Exposing the Glory of God

We rarely slow down to enjoy God’s glory in creation—which pales in comparison to the glory of the gospel.

Have you ever smelled a beautiful, exotic flower, stroked fine silk, or gaze in awe at the stars?

We’ve all done these awe-inspiring things. But have you considered, for instance, that there are some wonderfully fragrant flowers that no one has ever smelled?

Many wildflowers will bud, bloom, and wither without anyone to enjoy them. Are these flowers that no one has smelled wasted?

No, they were not wasted. They did not bloom for us. From the beginning of the world until today, multitudes of flowers have bloomed and given their fragrance to no human being. Only God saw the beauty of each one—only he savored the aroma of every flower of the field. They bloomed for God.

Have you ever considered that, in the history of the earth, most silk strands spun by silkworms have never been felt by human hands? They were spun and faded with none to handle their delicate fibers. Was all that silk wasted? No—God was there when the worms worked their looms, and he was there when each emerged from its silk cocoon transformed into a moth. That silk was not spun for us. It was spun for God.

There are also stars in the sky which no human has ever seen or will see. Even with our most powerful telescopes, we catch mere glimpses of galaxies filled of stars no human will ever directly observe. Beyond those glimpses are galaxies and stars of which we lack even the faintest impression. Consider those beautiful galaxies, stars, nebulae, comets, planets, and moons—is their beauty wasted? No. They don’t shine for us. They shine for God.

When you and I enjoy these created glories, we experience a small part of an enormous, cosmic worship symphony. All creation is crying out with a loud voice, singing the praise of the glory of God.

“Blessed be his glorious name forever; may the whole earth be filled with his glory! Amen and Amen!” (Psalm 72:19, ESV)

“The heavens declare the glory of God, and the sky above proclaims his handiwork.” (Psalm 19:1, ESV).

“And one [seraph] called to another and said: ‘Holy, holy, holy is the Lord of hosts; the whole earth is full of his glory!’” (Isaiah 6:3, ESV).

God’s glory is displayed in all of creation. Theologians call this general revelation. His glory is revealed to us in everything because he made everything, and he creation can’t help but reflect to us he beauty and divine characteristics.

But God’s glory is also displayed to us when we see his character by his actions on earth. This is called special revelation. We do not worship a god who hides from us. God reveals himself to us by his actions and his word.

But there is something extra-special about one type of revelation. The fullness of God, all his perfect attributes, all of his love and intentions, all of himself was revealed to us only once—in the Son, Jesus Christ.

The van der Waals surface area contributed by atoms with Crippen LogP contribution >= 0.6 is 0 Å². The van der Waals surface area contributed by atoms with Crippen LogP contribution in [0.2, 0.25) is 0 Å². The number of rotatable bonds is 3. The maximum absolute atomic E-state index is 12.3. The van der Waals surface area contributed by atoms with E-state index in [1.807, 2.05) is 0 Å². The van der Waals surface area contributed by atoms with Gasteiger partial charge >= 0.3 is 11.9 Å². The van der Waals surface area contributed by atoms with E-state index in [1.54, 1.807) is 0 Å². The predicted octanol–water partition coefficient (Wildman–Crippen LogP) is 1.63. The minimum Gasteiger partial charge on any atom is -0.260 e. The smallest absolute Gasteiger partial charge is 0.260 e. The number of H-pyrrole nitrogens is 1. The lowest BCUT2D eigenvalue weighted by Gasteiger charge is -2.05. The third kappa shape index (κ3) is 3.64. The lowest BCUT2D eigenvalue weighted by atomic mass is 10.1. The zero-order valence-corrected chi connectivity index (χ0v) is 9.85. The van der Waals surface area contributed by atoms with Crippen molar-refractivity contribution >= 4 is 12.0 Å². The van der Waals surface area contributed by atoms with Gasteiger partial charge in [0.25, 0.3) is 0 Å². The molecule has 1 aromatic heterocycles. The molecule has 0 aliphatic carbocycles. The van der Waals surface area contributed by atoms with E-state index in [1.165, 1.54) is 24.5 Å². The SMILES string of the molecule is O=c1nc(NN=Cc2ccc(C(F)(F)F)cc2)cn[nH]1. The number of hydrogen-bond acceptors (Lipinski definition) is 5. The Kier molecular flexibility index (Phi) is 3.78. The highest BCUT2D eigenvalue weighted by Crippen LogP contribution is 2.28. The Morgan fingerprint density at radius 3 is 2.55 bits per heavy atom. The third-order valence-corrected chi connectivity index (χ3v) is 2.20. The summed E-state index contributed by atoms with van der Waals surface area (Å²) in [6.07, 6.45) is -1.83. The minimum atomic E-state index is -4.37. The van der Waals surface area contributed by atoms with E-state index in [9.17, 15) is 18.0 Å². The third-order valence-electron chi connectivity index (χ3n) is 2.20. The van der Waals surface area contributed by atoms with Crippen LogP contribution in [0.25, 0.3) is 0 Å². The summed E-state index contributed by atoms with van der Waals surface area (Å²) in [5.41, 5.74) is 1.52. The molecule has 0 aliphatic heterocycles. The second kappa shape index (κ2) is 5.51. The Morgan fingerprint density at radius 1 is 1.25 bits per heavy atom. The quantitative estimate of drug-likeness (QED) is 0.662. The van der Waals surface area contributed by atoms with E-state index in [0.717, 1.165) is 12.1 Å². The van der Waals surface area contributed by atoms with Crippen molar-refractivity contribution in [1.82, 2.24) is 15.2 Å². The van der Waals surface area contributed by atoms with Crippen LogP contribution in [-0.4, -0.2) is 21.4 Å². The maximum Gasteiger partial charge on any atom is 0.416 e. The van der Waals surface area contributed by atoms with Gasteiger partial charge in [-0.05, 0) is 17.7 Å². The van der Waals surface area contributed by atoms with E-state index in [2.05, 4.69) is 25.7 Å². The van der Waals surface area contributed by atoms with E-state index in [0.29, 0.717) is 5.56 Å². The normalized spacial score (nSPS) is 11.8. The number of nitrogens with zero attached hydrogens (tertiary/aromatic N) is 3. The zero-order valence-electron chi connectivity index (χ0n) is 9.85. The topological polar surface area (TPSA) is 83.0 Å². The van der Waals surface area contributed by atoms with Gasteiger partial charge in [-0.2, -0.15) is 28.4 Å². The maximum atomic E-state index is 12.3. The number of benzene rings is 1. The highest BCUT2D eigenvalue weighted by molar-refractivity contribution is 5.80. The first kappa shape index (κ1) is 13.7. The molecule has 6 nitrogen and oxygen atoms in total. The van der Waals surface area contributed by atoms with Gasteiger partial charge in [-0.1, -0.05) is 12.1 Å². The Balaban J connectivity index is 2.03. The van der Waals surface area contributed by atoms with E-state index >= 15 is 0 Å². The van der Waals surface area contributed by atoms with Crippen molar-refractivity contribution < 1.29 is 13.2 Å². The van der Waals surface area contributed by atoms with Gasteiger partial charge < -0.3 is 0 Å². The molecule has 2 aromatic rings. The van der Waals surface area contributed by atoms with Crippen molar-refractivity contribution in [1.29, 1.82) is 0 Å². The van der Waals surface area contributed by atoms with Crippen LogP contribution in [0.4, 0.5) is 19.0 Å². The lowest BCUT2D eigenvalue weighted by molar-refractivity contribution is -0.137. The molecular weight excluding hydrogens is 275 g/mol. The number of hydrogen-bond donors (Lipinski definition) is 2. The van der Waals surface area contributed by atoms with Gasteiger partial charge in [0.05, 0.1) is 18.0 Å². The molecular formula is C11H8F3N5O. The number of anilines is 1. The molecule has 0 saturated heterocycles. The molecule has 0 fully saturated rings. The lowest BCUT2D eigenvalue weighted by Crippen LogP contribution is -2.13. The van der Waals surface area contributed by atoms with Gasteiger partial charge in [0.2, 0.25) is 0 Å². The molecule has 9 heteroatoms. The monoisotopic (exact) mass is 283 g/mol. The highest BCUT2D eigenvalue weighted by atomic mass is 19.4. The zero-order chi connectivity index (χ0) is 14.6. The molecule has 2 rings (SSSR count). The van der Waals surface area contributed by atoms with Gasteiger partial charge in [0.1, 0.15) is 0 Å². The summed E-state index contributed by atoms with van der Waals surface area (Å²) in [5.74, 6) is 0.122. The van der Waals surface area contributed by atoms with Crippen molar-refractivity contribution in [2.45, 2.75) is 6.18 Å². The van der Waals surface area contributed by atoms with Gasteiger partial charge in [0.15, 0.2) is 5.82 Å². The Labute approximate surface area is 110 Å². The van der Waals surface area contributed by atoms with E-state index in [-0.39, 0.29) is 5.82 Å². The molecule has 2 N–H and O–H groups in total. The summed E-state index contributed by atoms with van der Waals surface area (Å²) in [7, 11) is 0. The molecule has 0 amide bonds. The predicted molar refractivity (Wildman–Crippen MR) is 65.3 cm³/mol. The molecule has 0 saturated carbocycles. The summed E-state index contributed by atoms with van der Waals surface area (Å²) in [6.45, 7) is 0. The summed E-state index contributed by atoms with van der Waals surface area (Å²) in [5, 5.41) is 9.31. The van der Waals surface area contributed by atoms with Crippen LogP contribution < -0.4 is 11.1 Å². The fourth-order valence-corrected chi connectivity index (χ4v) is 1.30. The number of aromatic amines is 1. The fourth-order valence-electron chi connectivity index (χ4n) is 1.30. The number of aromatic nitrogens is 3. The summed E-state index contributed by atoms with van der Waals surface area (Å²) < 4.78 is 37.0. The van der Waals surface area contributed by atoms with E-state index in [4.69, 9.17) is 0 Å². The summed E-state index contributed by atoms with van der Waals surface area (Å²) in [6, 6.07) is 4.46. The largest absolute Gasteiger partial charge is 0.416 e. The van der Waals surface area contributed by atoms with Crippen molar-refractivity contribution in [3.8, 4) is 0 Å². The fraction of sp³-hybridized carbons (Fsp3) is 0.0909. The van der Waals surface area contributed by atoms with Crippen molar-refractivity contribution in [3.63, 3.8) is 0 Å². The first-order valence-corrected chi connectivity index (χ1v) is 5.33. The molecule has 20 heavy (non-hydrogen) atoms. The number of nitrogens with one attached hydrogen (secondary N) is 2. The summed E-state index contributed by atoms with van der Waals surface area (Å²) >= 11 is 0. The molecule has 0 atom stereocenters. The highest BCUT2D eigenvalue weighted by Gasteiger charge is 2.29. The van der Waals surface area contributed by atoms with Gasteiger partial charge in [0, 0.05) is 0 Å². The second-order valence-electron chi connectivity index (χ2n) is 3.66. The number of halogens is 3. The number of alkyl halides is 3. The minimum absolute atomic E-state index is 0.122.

“He has delivered us from the domain of darkness and transferred us to the kingdom of his beloved Son, in whom we have redemption, the forgiveness of sins. He is the image of the invisible God, the firstborn of all creation. For by him all things were created, in heaven and on earth, visible and invisible, whether thrones or dominions or rulers or authorities—all things were created through him and for him. And he is before all things, and in him all things hold together. And he is the head of the body, the church. He is the beginning, the firstborn from the dead, that in everything he might be preeminent. For in him all the fullness of God was pleased to dwell, and through him to reconcile to himself all things, whether on earth or in heaven, making peace by the blood of his cross.” (Colossians 1:13-20, ESV)

When we smell God’s roses, feel his silk, or gaze at his stars, we can appreciate a small piece of his glory. But when we worship the Son, believe in him, trust in him, and obey him, we aren’t just appreciating small pieces—we are appreciating the fullness of God through Jesus.

But the glory of Jesus is not meant to be a glory unsavored, unseen, unenjoyed by human beings. It is meant to be spread. Diplayed. Exposed. Globally.

Only through Jesus can we be reconciled to God, and this is the special revelation of glory that we take out into all the world on mission.

Andrew Paul Ward

Andrew Paul Ward is an ABWE missionary to Togo, West Africa, sent from Grace Baptist Church in Chattanooga, TN. Andrew is the husband of Mary, father to Emmanuel, Cyrus, and Alethia. He holds a B.S. from Bob Jones University, an M.Div. from Temple Baptist Seminary, and an Ed.D. from the University of Tennessee at Chattanooga. Support Andrew’s ministry.